their consistent efficacy in this condition. Pregabalin is the only prescription drug now labeled for treating fibromyalgia. Duloxetine or a similar medication can be added if treatment with pregabalin is insufficient. If there is still limited improvement, addition of other agents identified above may provide further benefit. Non-drug measures such as acupuncture, cognitive-behavioral therapy, group education, and exercise can also play a major role in improving the management of fibromyalgia. An excellent review of the treatment of fibromyalgia may be obtained from the following citation: Arnold LM. New therapies of fibromyalgia. Arthritis Res Ther. 2006;8(4). http://arthritis-research.com/ content/8/4/212. Accessed August 21, 2007.
Other Symptoms of Fibromyalgia* • Headache • Cognitive or memory difficulties including poor attention span, trouble with short-term memory, and inability to think clearly (possibly due to lack of sleep) • Abdominal pain, bloating, and alternating constipation and diarrhea (symptoms similar to irritable bowel syndrome) • Sensitivity to loud noise and temperature • Morning stiffness • Weight fluctuation, night sweats, weakness • Multiple chemical sensitivities, nasal congestion, rhinitis (inflammation of the nasal passages) • Numbness or tingling of the extremities including restless legs syndrome • Urinary urge and frequency • Painful menstrual periods *Adapted from Arthritis Foundation: http://www.arthritis.org/diseasecenter (accessed 24 August 2007)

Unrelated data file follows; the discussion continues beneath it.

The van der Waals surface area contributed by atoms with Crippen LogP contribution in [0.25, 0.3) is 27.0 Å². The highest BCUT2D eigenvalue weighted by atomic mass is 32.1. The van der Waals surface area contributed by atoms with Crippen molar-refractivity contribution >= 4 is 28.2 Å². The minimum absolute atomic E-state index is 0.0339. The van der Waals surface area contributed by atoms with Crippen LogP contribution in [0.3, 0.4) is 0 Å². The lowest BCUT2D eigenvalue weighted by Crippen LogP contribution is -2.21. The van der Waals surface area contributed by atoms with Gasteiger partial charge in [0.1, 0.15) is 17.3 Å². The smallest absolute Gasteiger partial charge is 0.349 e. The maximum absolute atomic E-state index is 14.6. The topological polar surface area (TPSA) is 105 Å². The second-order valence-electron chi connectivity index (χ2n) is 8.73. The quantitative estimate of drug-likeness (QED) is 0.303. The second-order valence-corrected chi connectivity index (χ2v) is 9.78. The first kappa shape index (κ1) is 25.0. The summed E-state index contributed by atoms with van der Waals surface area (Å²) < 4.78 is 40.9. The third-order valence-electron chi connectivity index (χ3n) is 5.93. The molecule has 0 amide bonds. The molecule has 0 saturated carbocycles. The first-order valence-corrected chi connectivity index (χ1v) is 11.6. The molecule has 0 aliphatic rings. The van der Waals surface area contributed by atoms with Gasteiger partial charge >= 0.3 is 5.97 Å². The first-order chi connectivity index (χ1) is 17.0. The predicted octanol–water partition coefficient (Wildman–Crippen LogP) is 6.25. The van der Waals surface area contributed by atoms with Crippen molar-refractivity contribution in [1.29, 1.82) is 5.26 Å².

www.pharmacy.duq.edu For additional information on fibromyalgia, please visit the following Web sites: • www.arthritis.org/disease-center • www.niams.nih.gov/hi/topics/fibromyalgia/fibrofs.htm • www.rheumatology.org/public/factsheets/fibromya_new.asp • www.mayoclinic.com 9/07 317055 CG